Sue the Minister for Podcasting has nominated me as Minister for Mobiles and harassed me ;-) to comment of the iPhone vs Mobile Web article from Read/Write Web. Which is based on Forrester’s report The Mobile Web Versus The Web On An iPhone: iPhone Wins In A Blowout. Being unwilling to pay $50US for a 5 page US centric report, I will have to base my comments on the Read/Write Web article and the small snippet that is available free from the Forrester website.
According to Forrester:
“we believe that the iPhone signals the beginning of the end for the mobile Web as we know it today: Stripped-down sites crammed onto the small screens of devices meant for phoning, not browsing, will become a thing of the past.”
Which is a fairly bold statement, until you start look at the material used by Forrester to backup their conclusions. For example:
“Basic mobile phone – Usability – small screen, small buttons, limited selection of sites, linear navigation”
This may be true of a basic $100 mobile phone using the default browser if it had one. But the iPhone is not a $100 phone, but compared to a similar priced modern phone, say my Dopod 838pro, which has:
Dopod – Usability – medium sized screen 320x240px, physical qwerty keyboard, scrollwheel, buttons, touchscreen, large selection of sites, direct manipulation.
The screen is smaller than the iPhone (half the number of pixels, but only 20% less screen size), but the Dopod probably wins on input and the other two are identical.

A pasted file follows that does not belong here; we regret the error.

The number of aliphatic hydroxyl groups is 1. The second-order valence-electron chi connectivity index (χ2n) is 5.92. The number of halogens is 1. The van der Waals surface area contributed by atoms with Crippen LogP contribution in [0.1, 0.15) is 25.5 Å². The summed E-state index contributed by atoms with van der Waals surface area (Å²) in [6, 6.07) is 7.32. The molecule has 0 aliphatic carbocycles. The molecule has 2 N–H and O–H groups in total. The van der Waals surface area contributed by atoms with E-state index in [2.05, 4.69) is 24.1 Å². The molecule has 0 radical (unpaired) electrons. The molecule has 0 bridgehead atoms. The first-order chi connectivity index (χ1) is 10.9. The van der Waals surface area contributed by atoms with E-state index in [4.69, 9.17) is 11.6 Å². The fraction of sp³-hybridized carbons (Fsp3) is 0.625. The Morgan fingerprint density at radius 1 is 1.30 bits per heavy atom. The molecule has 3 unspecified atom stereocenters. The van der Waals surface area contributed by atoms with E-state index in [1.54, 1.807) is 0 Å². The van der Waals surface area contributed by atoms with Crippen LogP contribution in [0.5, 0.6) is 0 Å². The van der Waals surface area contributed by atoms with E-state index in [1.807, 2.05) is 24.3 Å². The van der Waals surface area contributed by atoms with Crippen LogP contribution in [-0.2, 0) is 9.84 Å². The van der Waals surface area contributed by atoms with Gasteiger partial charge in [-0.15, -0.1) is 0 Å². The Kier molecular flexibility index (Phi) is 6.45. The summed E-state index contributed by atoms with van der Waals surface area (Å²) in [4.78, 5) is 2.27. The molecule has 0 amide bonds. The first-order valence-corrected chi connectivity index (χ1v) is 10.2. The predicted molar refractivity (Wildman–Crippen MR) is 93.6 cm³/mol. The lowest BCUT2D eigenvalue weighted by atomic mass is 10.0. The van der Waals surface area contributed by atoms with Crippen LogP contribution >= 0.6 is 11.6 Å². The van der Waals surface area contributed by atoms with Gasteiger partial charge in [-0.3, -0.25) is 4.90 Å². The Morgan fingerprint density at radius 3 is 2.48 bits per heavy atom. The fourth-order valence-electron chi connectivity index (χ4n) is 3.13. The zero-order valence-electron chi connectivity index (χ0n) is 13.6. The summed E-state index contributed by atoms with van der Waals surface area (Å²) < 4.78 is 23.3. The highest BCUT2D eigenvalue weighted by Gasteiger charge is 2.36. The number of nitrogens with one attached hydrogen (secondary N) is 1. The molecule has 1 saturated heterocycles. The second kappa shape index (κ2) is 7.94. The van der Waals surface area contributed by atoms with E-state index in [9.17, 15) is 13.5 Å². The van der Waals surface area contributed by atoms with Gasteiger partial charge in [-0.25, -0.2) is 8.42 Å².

If you wanted to add a couple of other comparisons, how about network connectivity (ok it is unfair I use Australia as an example and we have 2nd world mobile telecommunications infrastructure compared to the US’s third world quaility).
iPhone – Connectivity: Only one service provider, 10% of the speed and probably 3x the cost of a cheaper 3G alternative.
Dopod 838Pro (or an Nokia N series) – Features: expandable memory, numerous third party web applications including Skype, removable battery.
Seriously, the iPhone is not quantum leap forward in mobile phones. It is a forward step, with a larger screen size and improved interface design.
Will it end the mobile web as we know it, not in my opinion, probably the exact opposite, it will increase the demand and use of the mobile web. There is now close to a million iPhone owners in the most influential market in the world, with in theory unlimited access but slow connection speed. How will the people use their iPhone on the web and what services will they demand.
I don’t believe people will want to use the zoom feature of browsers, be it Safari, Opera Mobile or Microsoft Deepfish to view or navigate full size web sites on a 3.5” screen. Instead I believe they will choose mobile specific sites that load quickly, are action based and are usable for small screen and limited controls.
Why because unlike the people behind the Forrester report, I have been using the real mobile web regularly for the over six months, reading how people around the world (not just the US) use the mobile web as well as watching people use the mobile web and asking questions.
Watching people has given me confidence in the future of the mobile web. On the bus ride home tonight I was the only one using a laptop but a least 20 of my fellow 40 passengers was using their mobile phones for most of the 30 minute trip. I don’t know how many were surfing the web, reading email, playing games, sending or receiving texts or just listening to music. But they were using their mobile phones to entertain, communicate and inform themselves and as the mobile web becomes more available through cheaper plans and inexpensive handsets it has got a strong future.